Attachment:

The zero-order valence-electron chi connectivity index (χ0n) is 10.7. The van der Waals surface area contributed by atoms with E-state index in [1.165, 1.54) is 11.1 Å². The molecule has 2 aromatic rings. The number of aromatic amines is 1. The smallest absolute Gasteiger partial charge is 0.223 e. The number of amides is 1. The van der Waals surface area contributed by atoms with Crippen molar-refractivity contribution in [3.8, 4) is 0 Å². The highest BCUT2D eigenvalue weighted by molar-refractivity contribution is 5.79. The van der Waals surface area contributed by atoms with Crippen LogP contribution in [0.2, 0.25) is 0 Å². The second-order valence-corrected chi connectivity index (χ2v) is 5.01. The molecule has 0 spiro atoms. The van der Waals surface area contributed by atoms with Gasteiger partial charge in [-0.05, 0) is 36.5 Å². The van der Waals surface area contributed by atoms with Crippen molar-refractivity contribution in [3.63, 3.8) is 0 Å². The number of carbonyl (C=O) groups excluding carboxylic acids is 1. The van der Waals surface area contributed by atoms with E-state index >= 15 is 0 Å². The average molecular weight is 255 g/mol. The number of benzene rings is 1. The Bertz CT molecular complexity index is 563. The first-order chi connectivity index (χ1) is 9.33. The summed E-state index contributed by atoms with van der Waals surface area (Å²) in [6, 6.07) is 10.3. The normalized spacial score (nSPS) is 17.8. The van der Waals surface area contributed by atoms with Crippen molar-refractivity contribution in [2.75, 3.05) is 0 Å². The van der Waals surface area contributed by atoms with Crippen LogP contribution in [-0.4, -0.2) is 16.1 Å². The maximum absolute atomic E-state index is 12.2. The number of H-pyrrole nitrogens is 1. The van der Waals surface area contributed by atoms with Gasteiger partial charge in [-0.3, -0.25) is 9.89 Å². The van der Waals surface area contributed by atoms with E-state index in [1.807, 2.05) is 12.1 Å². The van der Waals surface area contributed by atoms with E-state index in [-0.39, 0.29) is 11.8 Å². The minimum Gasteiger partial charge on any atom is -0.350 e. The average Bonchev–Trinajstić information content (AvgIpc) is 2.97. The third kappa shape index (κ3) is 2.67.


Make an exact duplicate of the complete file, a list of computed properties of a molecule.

The zero-order valence-electron chi connectivity index (χ0n) is 10.7. The van der Waals surface area contributed by atoms with E-state index in [1.165, 1.54) is 11.1 Å². The molecule has 2 aromatic rings. The number of aromatic amines is 1. The smallest absolute Gasteiger partial charge is 0.223 e. The number of amides is 1. The van der Waals surface area contributed by atoms with Crippen molar-refractivity contribution in [3.8, 4) is 0 Å². The highest BCUT2D eigenvalue weighted by molar-refractivity contribution is 5.79. The van der Waals surface area contributed by atoms with Crippen LogP contribution in [0.2, 0.25) is 0 Å². The second-order valence-corrected chi connectivity index (χ2v) is 5.01. The molecule has 0 spiro atoms. The van der Waals surface area contributed by atoms with Gasteiger partial charge in [-0.05, 0) is 36.5 Å². The van der Waals surface area contributed by atoms with Crippen molar-refractivity contribution in [3.63, 3.8) is 0 Å². The number of carbonyl (C=O) groups excluding carboxylic acids is 1. The van der Waals surface area contributed by atoms with E-state index >= 15 is 0 Å². The average molecular weight is 255 g/mol. The number of benzene rings is 1. The Bertz CT molecular complexity index is 563. The first-order chi connectivity index (χ1) is 9.33. The summed E-state index contributed by atoms with van der Waals surface area (Å²) in [6, 6.07) is 10.3. The normalized spacial score (nSPS) is 17.8. The van der Waals surface area contributed by atoms with Crippen molar-refractivity contribution in [2.75, 3.05) is 0 Å². The van der Waals surface area contributed by atoms with Crippen LogP contribution in [-0.4, -0.2) is 16.1 Å². The maximum absolute atomic E-state index is 12.2. The number of H-pyrrole nitrogens is 1. The van der Waals surface area contributed by atoms with Gasteiger partial charge in [-0.3, -0.25) is 9.89 Å². The van der Waals surface area contributed by atoms with E-state index in [1.807, 2.05) is 12.1 Å². The van der Waals surface area contributed by atoms with E-state index in [-0.39, 0.29) is 11.8 Å². The minimum Gasteiger partial charge on any atom is -0.350 e. The average Bonchev–Trinajstić information content (AvgIpc) is 2.97. The third kappa shape index (κ3) is 2.67.